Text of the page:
Great Ocean Road and Environs Protection Amendment Bill 2021

Inquiry into Management of Child Sex Offender Information Report

Open Courts Second Reading Speech

GRIMLEY (Western Victoria) (15:26:38): I also rise today to speak on the Open Courts and Other Acts Amendment Bill 2019. With my background as a police officer I have spent many, many years in the courts. Sometimes we had good results and sometimes we had bad results, having dealt with many, many victims over this time. I can say that many of those victims unfortunately reported their assaults to police in the first instance and in the second instance felt assaulted by the courts, having gone through the sentencing and court process. So I welcome this sense of transparency and openness for the courts. Anything that will help and support victims along the way we are 100 per cent behind. Derryn Hinch’s Justice Party has long supported greater transparency within the legal system. Opening the courts up to greater public and media scrutiny can only have a positive impact on outcomes for victims. What I will say is that the courts are always open to the public. There are some occasions where they may be closed for specific reasons, but as a general principle if you want to go to the courts at any particular time, you can. You can just sit in and look at a case that may or may not interest you. The courts are open to the public most of the time.

The decisions made by the courts are made public. The classic example of this recently was with George Pell, as was mentioned previously. I was one of many, many thousands of people that watched with interest the proceedings unfold before our eyes. When I was sitting with somebody who did not really understand the court process it was fascinating to hear their feedback on the judge’s comments and remarks. They were not aware that this was how courts and judges make their decisions. Having been a police officer I was fully aware of the decisions, the principles and the sentencing practices, but it was interesting to hear another person’s perspective, someone who had no idea about the court system. In that regard, having that openness and transparency for the courts can only be a good thing. It can only educate the general public as to how these decisions are made, albeit sometimes insufficiently. I was in the Ballarat Magistrates Court recently, before I changed careers and came into this role. I sat through a magistrate’s hearing, and during his decision I found it fascinating that he made mention of the fact that community correction orders were a complete and utter failure of the system. For a magistrate to say that in a public forum I thought was quite remarkable, and it just indicates that more work needs to be done for our justice system to improve. As someone who has worked closely with victims and their families throughout the sentencing process, I can appreciate the empowering effect that more transparency within the courts can have. Like I said before, the decisions made by the courts are always public and the information should also be available to the public. The Open Courts and Other Acts Amendment Bill 2019 is the first step in implementing the legislative recommendations of the 2017 Open Courts Act review. This bill keeps in place laws that currently work, such as those which relate to the Children’s Court, while addressing deficiencies within other parts of the legal system. I also welcome the changes to broadcasting laws in the courts that this bill addresses.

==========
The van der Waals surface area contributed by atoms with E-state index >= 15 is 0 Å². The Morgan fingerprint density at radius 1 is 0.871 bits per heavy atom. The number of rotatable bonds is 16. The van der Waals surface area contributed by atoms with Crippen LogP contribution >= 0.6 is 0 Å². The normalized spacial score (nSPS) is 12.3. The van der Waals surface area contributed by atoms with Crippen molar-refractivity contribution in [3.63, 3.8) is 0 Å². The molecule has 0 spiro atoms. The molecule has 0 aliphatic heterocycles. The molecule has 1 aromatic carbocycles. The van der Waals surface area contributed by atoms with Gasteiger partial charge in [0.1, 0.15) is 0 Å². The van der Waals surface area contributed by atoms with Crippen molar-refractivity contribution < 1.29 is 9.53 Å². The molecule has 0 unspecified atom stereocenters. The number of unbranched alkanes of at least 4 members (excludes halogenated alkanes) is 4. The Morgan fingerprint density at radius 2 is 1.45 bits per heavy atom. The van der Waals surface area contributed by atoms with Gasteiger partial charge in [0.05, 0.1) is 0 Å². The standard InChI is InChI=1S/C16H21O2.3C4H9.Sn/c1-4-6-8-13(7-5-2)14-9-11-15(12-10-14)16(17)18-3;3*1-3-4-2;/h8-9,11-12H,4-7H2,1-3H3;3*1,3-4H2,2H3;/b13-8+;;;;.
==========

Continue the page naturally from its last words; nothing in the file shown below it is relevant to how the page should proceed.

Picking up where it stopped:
As a result of these changes, high-profile cases will not be the only ones which are publicised, like I mentioned before. I welcome the basic changes to suppression orders that this bill achieves. For too long suppression orders have favoured the rights of perpetrators over victims. As Mr O’Donohue said before in relation to suppression orders, Victoria has over the past eight years been the state within Australia with the highest percentage of suppression orders granted, at around 50 per cent of all suppression orders. Perhaps we should look at changing our number plates from ‘The Education State’ to ‘The Suppression Order State’. The changes to suppression orders within this bill will ensure that victims of all crimes are legally able to share their story without being prosecuted alongside their perpetrator. Now that is empowering. However, there is still a lot of work to do for Victoria to move away from being the suppression order state. It is interesting to note for you those of you that follow the courts on social media that they have become far more transparent and open in publicising information based on their sentencing practices and principles.